October 01, 2020

Duckworth, Durbin Announce Federal Funding For Gun Violence Prevention Research


[WASHINGTON, D.C.] – U.S. Senators Tammy Duckworth (D-IL) and Dick Durbin (D-IL) today announced that Northwestern University has been awarded more than $500,000 in federal funding from the U.S. Centers for Disease Control and Prevention (CDC) to study the effects of gun violence. This is the first time in more than 20 years that federal funding has been appropriated for research related to firearm violence prevention at the CDC after Congress passed the Dickey Amendment in 1996, which effectively banned federal research on the topic.

“In Chicago, Illinois and across the nation, far too many lives have been tragically cut short by gun violence,” Duckworth said.  “Those who have lost family members, friends and neighbors are often also forced to bear the burden of systemic racism that causes public health challenges and chronic underinvestment in their communities. After a 20 year freeze on firearm research funding, I’m proud to announce this important federal investment to help Northwestern University in its research on violence prevention. I’ll keep working alongside Senator Durbin to help Illinois develop strategies to save more lives.”

“Gun violence in the United States is a public health crisis and it’s long past time we start treating it like one. After a senseless two-decade drought, I’m pleased to have worked to lift the federal restriction on providing some of our brightest researchers with the support needed to study and develop strategies to reduce gun violence,” Durbin said. “Senator Duckworth and I applaud Northwestern University for its work and will continue advocating for federal investments that will help prevent gun violence and save lives.”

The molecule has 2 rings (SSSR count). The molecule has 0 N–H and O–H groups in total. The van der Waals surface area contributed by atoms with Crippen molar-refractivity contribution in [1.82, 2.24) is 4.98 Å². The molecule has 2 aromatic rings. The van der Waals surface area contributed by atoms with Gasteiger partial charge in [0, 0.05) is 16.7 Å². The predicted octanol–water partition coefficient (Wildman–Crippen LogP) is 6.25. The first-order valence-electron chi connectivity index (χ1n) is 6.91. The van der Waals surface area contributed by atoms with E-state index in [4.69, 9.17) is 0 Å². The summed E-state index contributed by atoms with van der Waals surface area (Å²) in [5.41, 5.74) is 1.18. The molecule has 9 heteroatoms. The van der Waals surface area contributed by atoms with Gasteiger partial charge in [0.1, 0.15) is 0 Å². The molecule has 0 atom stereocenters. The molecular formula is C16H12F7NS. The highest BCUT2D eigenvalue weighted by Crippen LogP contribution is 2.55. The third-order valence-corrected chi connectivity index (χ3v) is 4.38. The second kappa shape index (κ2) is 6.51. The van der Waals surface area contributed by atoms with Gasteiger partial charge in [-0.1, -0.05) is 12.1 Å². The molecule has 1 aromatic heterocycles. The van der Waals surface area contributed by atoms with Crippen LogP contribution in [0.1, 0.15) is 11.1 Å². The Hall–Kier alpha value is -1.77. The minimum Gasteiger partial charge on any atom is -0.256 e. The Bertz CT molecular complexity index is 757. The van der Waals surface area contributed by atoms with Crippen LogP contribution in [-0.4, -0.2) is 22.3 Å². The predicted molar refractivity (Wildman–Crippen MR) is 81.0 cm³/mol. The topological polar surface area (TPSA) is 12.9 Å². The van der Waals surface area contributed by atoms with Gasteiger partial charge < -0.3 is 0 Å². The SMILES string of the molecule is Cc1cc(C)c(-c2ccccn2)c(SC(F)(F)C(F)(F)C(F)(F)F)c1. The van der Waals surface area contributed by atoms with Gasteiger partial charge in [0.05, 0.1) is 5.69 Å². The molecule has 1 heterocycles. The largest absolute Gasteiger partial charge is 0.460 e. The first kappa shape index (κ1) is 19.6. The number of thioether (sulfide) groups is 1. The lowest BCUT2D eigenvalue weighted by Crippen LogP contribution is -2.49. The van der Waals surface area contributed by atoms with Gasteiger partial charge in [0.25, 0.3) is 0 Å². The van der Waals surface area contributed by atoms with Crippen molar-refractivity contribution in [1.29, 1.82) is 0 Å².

“We need science to guide violence prevention and drive policy.  And science cannot proceed without funding.  The Gun Violence Prevention Research Act will redress the current imbalance in funding.   Although firearm violence is the second leading cause of death in adolescence, over 50 times more scientific articles are published on childhood cancer -- the fifth leading cause of death.   And poor urban children – particularly racial/ethnic minorities – have been disproportionately the victims of this imbalance,” said Dr. Linda A. Teplin, Owen L. Coon Professor of Psychiatry and Behavioral Sciences and Director of the Health Disparities and Public Policy Program at Northwestern University’s Feinberg School of Medicine.

Today’s funding is part of $25 million Congress included in the Fiscal Year 2020 appropriations bill to support gun violence research at the CDC and National Institutes of Health (NIH). Previous federal funding for gun violence research had been restricted since 1996, when Congressman Jay Dickey (R-AR)—with backing by the National Rifle Association and gun lobby—included a rider in a spending bill to prohibit CDC from using funds “to advocate or promote gun control.”

Duckworth and Durbin are cosponsors of the Gun Violence Prevention Research Act, which authorizes funding for the CDC to conduct research on firearms safety and gun violence, and have led efforts with the Senate Appropriations Committee to include funding for this purpose.